BryLin shifts ops in Williamsville

March 5, 2014 Updated Mar 5, 2014 at 9:02 AM EDT

By Tracey Drury, Buffalo Business First


BryLin shifts ops in Williamsville

March 5, 2014 Updated Mar 5, 2014 at 9:02 AM EDT

BryLin Behavioral Health System has consolidated its Williamsville operations, moving its chemical dependency treatment clinic to the same site as its new behavioral health center.

The company, formerly known as BryLin Hospital, moved the chemical dependency clinic from Sheridan Drive to the larger site at Farber Lakes Drive.

The clinic employs a multi-disciplinary team of 15, including a clinic physician, addiction counselors and other support staff.

The site houses programming for adolescents, young adults, adults and professionals, with specialized groups for men, women, individuals dually diagnosed as well as family members concerned about a friend, family member or loved one who may need treatment.

Eric Pleskow, president and CEO, said the site provides better service for clients who are dually-diagnosed with both a mental health issue and chemical dependency.

"Many people who are chemically addicted have co-occurring mental disorders," he said. "Unfortunately, most mental health and addiction treatment systems are often separated. As a result, patients have to go to one location to be treated for addiction and then to another location for their mental disorder. We have eliminated that inconvenience by having both outpatient programs now in one central location."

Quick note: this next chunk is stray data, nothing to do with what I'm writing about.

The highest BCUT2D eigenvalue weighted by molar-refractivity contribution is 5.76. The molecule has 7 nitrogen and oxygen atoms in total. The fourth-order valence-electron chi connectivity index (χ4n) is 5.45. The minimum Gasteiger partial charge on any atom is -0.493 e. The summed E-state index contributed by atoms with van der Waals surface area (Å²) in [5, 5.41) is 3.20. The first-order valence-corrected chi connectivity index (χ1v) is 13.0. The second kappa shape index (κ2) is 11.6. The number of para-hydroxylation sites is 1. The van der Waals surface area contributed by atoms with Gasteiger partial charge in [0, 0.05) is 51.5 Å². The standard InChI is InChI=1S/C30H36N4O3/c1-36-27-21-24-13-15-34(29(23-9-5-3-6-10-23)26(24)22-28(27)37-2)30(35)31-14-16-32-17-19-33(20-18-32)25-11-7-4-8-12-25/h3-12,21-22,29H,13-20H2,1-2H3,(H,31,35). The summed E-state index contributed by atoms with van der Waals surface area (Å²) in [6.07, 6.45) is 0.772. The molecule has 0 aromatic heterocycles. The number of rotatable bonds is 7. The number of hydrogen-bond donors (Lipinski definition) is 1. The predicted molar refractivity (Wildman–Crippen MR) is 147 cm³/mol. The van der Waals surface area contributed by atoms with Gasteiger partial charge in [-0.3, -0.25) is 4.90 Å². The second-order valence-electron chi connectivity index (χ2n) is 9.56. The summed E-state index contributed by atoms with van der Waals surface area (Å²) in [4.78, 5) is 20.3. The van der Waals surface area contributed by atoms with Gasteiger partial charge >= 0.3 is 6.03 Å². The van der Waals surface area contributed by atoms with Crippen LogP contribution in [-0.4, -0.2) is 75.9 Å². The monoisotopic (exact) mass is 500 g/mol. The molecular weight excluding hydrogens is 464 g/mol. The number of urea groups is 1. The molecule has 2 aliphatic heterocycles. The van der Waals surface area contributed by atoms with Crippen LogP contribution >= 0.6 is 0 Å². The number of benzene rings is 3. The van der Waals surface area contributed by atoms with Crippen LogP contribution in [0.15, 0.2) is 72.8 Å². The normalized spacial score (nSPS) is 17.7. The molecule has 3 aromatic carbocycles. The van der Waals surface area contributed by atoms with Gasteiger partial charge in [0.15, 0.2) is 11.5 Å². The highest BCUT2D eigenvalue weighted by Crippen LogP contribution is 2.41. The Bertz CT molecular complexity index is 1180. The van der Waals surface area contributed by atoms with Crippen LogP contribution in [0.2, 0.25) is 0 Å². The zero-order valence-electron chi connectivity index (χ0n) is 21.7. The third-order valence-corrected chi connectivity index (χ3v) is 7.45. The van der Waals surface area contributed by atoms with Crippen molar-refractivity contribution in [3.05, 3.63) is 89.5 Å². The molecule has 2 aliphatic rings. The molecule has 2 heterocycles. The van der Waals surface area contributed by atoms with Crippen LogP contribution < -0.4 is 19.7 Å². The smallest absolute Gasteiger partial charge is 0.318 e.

Since opening in August, BryLin's Behavioral Health Center has had over 4,200 adult patient visits for outpatient mental health care.

Adding chemical dependency treatment at the site is expected to bring 12,000 additional visits annually, with services offered for both adolescents and adults. The clinic is open five days a week and accepts all major insurances.

Founded in 1955, BryLin's operations also include an 88-bed private hospital on Delaware Avenue that provides inpatient behavioral health program for 1,300 children, adolescents and adults annually.

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